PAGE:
By Gina Burgess
I have nearly 35 years’ experience in sales and marketing all kinds of products and services, mostly services. I found out that I’m much better at promoting intangibles rather than tangibles. Services seem to have more obvious benefits than physical objects. Promotion of books came a bit harder for me to do until I realized readers do not buy books.
I can see your eyebrows raised and hear that explosive, “What?”
It’s true. Readers don’t buy books. They buy experiences. Think about it. Why do you purchase a book? It certainly isn’t because of the binding, nor the typestyle of the prose, nor the book’s cover even though the cover has a lot to do with creating interest in the book.
Did you purchase your computer because it had a 17 inch screen, backlit keys, and a terabyte of storage? Believe it or not, you did not. You purchased your computer for what it would do for you. The wider screen made your work easier because everything is easier to see when it’s bigger. Backlighted keys are easier to find while typing in low light, and the larger storage space allows you to download movies and games and still have plenty of space for all your writings so you aren’t juggling a portable drive. It’s all right there at your fingertips. Plus the price was within your budget, or they had easy payment plans.
Back to book promotions.
Generally, readers have a reason to buy that sounds good—Hey! This book is on sale! But that isn’t enough for them to buy it. If it was, people would have tons of books in their Kindle or Nook. A person will never buy just because a book is on sale or download it because it’s free. They must have a real reason to buy. What might that be?
Way back when, Brian Tracey named this double reason to buy the Duality Law: The reason that justifies the purchase, and the real reason.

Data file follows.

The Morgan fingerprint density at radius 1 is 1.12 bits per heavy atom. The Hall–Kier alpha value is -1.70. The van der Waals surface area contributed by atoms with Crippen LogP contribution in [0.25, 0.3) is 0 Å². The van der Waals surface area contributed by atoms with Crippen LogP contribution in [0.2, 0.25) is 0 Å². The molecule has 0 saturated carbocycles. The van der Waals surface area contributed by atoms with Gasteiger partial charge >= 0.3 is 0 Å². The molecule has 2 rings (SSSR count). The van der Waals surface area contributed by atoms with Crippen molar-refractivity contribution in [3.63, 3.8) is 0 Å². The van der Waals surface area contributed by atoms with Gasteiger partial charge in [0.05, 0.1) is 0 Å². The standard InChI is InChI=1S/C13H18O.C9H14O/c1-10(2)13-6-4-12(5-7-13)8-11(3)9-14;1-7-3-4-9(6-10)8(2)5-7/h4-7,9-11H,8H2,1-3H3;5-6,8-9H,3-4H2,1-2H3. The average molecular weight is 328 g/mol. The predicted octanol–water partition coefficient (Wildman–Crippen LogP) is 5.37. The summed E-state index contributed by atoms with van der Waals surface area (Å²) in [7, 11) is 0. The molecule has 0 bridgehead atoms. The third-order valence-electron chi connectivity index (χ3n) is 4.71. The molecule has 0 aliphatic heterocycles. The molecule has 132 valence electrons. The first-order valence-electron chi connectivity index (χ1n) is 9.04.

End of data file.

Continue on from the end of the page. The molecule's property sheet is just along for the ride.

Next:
Look at it this way: You don’t purchase a pair of slacks because they are on sale. Your closet would be stuffed if that was the real reason. You purchased the slacks because they made you look good, or feel better about your figure, or they were very comfortable. Those reasons are sense-able appealing to your senses. They were on sale, or the perfect color that matches a pair of shoes, or had deep pockets. These are the reasons that justify the purchase. A reader must have both of these reasons to prompt a purchase and/or a download of your book.
Price is neither a feature nor a benefit. Pricing of the book helps to justify the purchase. As long the price is reasonable (Smashwords survey said between $2.99 and $5.99 for fiction) readers will buy your book as long as the genre is one they like to read. If a person doesn’t like action/adventure they’ll never download action/adventure even if it’s free. Never. Because they don’t like the genre. See?
As for non-fiction, a higher price plus author credentials help justify the sale. The reasoning for higher price? This must be a quality non-fiction because of the higher price. Credibility is crucial as well for obvious reasons. Here’s an example: Even though two different face creams have the same ingredients to help promote a smooth, soft complexion, if one is priced low, say $10 compared to a higher priced product say $50 generally the higher price indicates better quality ingredients so the cream must be better quality than the $10 priced cream. Understandably, the non-fiction book requires more research and more time for the editor to work magic on it so it should cost more than a book of fiction.